Bryan Davis Keith and Mike Neff · Thursday May 28, 2009
Leaving the Beast of the Southeast behind in a flood of rain, the Cup circuit heads to the aptly titled “Monster Mile” that is Dover International Speedway, a one-mile high-banked concrete oval that lives up to its reputation as a Bristol on steroids. The high-speed facility is one of the more treacherous circuits on the Cup schedule, with its slippery concrete surface, narrow exit off the corners, and boilerplate metal walls. Just as in the track’s adjacent casino, the stakes will be high this weekend — and the Frontstretch Fantasy Insider is going to be right there with you to count the cards.
By the Numbers
Best Average Finish at Dover International Speedway (Since 2005, active drivers)
Greg Biffle, 8 starts, 4.9
Carl Edwards, 8 starts, 6.4
Jeff Burton, 8 starts, 8.0
Jimmie Johnson, 8 starts, 8.1
Mark Martin, 8 starts, 8.5
2008 Best Buy 400 Top 5 Finishers
Kyle Busch, 158 laps led
Carl Edwards, 64 laps led
Greg Biffle, 164 laps led
Matt Kenseth, 1 lap led
Jeff Gordon, 3 laps led
Roush Fenway Racing’s stock always seems to come up when the Cup circuit visits Dover, and Greg Biffle led the charge for the Ford gang in both Dover races a year ago. Biffle hasn’t finished outside the top 10 at the track since 2005, and has a win and an average finish of 2.0 in the last three Dover races. RFR is too talented an organization not to rebound from their recent slump quickly, and the No. 16 will likely lead the way for that rebound on the concrete high-banks Sunday. Bryan
Carl Edwards is not called Concrete Carl for nothing. Edwards has shown a propensity for running well on tracks with the white surface, a stock car success from Nashville to Bristol to Dover. Edwards has got the highest finishing average position since 1998 at the Monster Mile with a 7.7 average; and if you like to buy into numerology, his last five finishes were second, third, first, second, and third. Based on that sequence, he is due for a win. He’s also coming off of a fourth place at Charlotte, which was a turnaround from his previous three races with no finish better than 24th. This weekend will offer a prime opportunity for the No. 99 to continue building momentum. Mike
Given his extensive background racing in the Camping World East Series, Martin Truex, Jr. considers Dover to be one of his home race tracks. It’s also one of his best; he scored his only career Cup win here in 2007. Plus, since the changeover to the CoT, Truex has amassed a top 10 finishing average at the Monster Mile. No matter where one is racing, it’s hard to go against the hometown guys. Bryan
Ryan Newman is on a roll. He has finished in the top 5 in his last four races, which he has not done since 2005. Newman was also at the front of the pack on Monday before a pit road miscue cost him track position. A gamble at the end of the day salvaged a good finish, but the team knew they could have gotten more. That follows some wackiness in the All-Star race, where Newman was battling for the lead before he was involved in some bumping that ended up costing him the big trophy. Now, he’s back on the verge of getting a win, and this will be a prime weekend for that to happen considering he has the second best finishing average and three wins at the track. If Newman can stay on this wave, he’ll score some big points this weekend. Mike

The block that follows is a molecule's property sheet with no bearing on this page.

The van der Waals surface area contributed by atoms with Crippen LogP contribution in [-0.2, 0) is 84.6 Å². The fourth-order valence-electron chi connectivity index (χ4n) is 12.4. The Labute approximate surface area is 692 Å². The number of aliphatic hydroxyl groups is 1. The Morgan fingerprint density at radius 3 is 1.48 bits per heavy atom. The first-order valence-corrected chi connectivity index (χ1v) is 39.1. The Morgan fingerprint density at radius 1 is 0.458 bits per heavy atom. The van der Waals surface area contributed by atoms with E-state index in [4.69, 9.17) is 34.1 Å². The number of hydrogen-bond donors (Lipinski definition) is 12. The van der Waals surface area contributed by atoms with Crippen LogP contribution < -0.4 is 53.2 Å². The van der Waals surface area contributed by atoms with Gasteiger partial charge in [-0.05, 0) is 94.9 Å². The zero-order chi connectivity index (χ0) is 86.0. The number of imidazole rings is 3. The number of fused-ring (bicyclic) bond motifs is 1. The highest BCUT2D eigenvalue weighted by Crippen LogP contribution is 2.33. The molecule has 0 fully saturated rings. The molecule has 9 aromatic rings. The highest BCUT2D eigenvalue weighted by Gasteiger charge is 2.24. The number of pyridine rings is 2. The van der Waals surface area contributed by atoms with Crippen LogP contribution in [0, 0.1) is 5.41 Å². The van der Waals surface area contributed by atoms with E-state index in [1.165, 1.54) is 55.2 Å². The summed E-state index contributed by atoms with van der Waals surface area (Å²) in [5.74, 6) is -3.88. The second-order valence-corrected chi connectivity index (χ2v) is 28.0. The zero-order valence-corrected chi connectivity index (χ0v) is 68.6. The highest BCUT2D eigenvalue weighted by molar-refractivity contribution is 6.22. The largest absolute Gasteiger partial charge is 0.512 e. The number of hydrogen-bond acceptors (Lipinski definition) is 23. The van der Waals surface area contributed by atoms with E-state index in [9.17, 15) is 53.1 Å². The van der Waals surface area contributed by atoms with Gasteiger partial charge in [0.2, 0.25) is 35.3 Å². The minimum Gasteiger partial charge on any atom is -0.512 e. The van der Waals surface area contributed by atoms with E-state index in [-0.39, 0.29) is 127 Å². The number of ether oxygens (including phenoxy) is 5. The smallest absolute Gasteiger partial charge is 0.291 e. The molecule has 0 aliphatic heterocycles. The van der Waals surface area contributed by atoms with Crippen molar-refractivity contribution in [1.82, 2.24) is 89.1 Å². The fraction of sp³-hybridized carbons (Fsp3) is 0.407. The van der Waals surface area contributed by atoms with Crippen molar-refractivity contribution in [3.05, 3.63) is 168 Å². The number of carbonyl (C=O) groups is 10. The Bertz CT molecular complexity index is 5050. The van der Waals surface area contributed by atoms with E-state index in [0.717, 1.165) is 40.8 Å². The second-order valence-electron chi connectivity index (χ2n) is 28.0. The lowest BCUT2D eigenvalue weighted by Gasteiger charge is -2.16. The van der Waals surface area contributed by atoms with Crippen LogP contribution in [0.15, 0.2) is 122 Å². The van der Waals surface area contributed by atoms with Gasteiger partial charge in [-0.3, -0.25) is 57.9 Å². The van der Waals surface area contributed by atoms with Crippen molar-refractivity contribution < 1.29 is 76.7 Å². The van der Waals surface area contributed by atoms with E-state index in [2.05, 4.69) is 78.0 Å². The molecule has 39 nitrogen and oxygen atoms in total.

Throw the stats out the window: Sam Hornish, Jr. really is starting to learn how to drive stock cars. Ever since scoring his first career top 10 at Phoenix in April, Hornish proved to be a contender at Talladega as well as scoring a top 10 at Richmond and a clean, solid 16th in the Coca-Cola 600. Much like with A.J. Allmendinger last season, Hornish has started to figure these cars out, and the resulting confidence is allowing him now to perform on tracks that he is returning to instead of riding around. A fifth top 20 finish in the last seven races is likely. Bryan
Marcos Ambrose has been characterized as a road racer who is getting better on ovals. He’d like to be known as a race car driver instead with no specialty attached to his name. One thing that Ambrose has proven is he’s a quick learner. In his first trip to Bristol in a Cup car, Ambrose came home in 10th place. He’s going to Dover for the second time now with Waltrip’s Toyota support after running the second race there last year for the Wood Brothers. Something that has seemed rather constant over the last few years are drivers who are good road racers are also good short track racers. While Dover can be considered a big track, it is still just a mile in length. Expect to see Ambrose log another quality finish this weekend. Mike
Dover is not called the Monster Mile because of its cute little trophy/mascot. It’s called the Monster because it is big, evil and will jump up and grab you when you least expect it. And when it does open its mouth and bite, it usually doesn’t take just one victim.
Because of the speed and banking at Bristol, sight lines can be difficult in the car and a driver can come up on someone else’s problem with very little warning. The end result is we see almost as many “Big Ones” at Dover as we see at Talladega or Daytona. Your fantasy team could be wiped out in a single accident because of someone else’s error — and that’s something to keep in mind before you see the checkered flag fly.
Results of our experts in the Frontstretch Games
Game of Tomorrow
Hat Dance Dynasty
In order to help the readers track how well our experts are doing, we’ll keep track of the cumulative points scored by all three drivers every week and the total for the season.
Brian 354 4087
Mike 345 4035
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